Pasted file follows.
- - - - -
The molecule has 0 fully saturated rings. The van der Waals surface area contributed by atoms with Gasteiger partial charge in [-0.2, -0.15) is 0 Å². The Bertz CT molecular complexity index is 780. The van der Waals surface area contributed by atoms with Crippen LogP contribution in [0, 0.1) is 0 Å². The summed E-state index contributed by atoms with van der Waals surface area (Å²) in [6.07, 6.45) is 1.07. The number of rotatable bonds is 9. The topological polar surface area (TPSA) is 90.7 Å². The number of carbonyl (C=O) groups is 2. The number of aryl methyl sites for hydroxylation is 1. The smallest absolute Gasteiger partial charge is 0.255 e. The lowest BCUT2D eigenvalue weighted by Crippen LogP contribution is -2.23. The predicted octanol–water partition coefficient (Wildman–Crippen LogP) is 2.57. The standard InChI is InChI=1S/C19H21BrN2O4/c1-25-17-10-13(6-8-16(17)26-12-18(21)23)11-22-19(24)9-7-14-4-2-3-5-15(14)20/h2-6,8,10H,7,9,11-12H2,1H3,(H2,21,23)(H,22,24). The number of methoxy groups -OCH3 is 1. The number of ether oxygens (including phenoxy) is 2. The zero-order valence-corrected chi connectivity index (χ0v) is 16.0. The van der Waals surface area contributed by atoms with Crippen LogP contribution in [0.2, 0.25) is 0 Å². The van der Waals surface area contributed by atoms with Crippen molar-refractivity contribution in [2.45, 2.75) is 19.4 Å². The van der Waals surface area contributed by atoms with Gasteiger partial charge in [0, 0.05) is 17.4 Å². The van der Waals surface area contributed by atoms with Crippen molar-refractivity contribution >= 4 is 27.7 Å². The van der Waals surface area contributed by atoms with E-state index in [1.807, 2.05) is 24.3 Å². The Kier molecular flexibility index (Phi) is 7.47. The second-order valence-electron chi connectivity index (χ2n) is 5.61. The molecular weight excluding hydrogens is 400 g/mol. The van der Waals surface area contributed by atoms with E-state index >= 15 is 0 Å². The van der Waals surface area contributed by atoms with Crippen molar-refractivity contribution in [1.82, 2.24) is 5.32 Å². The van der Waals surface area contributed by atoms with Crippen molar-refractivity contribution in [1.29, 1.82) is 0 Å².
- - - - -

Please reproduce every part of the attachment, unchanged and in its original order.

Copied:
The molecule has 0 fully saturated rings. The van der Waals surface area contributed by atoms with Gasteiger partial charge in [-0.2, -0.15) is 0 Å². The Bertz CT molecular complexity index is 780. The van der Waals surface area contributed by atoms with Crippen LogP contribution in [0, 0.1) is 0 Å². The summed E-state index contributed by atoms with van der Waals surface area (Å²) in [6.07, 6.45) is 1.07. The number of rotatable bonds is 9. The topological polar surface area (TPSA) is 90.7 Å². The number of carbonyl (C=O) groups is 2. The number of aryl methyl sites for hydroxylation is 1. The smallest absolute Gasteiger partial charge is 0.255 e. The lowest BCUT2D eigenvalue weighted by Crippen LogP contribution is -2.23. The predicted octanol–water partition coefficient (Wildman–Crippen LogP) is 2.57. The standard InChI is InChI=1S/C19H21BrN2O4/c1-25-17-10-13(6-8-16(17)26-12-18(21)23)11-22-19(24)9-7-14-4-2-3-5-15(14)20/h2-6,8,10H,7,9,11-12H2,1H3,(H2,21,23)(H,22,24). The number of methoxy groups -OCH3 is 1. The number of ether oxygens (including phenoxy) is 2. The zero-order valence-corrected chi connectivity index (χ0v) is 16.0. The van der Waals surface area contributed by atoms with Crippen LogP contribution in [0.2, 0.25) is 0 Å². The van der Waals surface area contributed by atoms with Crippen molar-refractivity contribution in [2.45, 2.75) is 19.4 Å². The van der Waals surface area contributed by atoms with Gasteiger partial charge in [0, 0.05) is 17.4 Å². The van der Waals surface area contributed by atoms with Crippen molar-refractivity contribution >= 4 is 27.7 Å². The van der Waals surface area contributed by atoms with E-state index in [1.807, 2.05) is 24.3 Å². The Kier molecular flexibility index (Phi) is 7.47. The second-order valence-electron chi connectivity index (χ2n) is 5.61. The molecular weight excluding hydrogens is 400 g/mol. The van der Waals surface area contributed by atoms with E-state index >= 15 is 0 Å². The van der Waals surface area contributed by atoms with Crippen molar-refractivity contribution in [1.82, 2.24) is 5.32 Å². The van der Waals surface area contributed by atoms with Crippen molar-refractivity contribution in [1.29, 1.82) is 0 Å².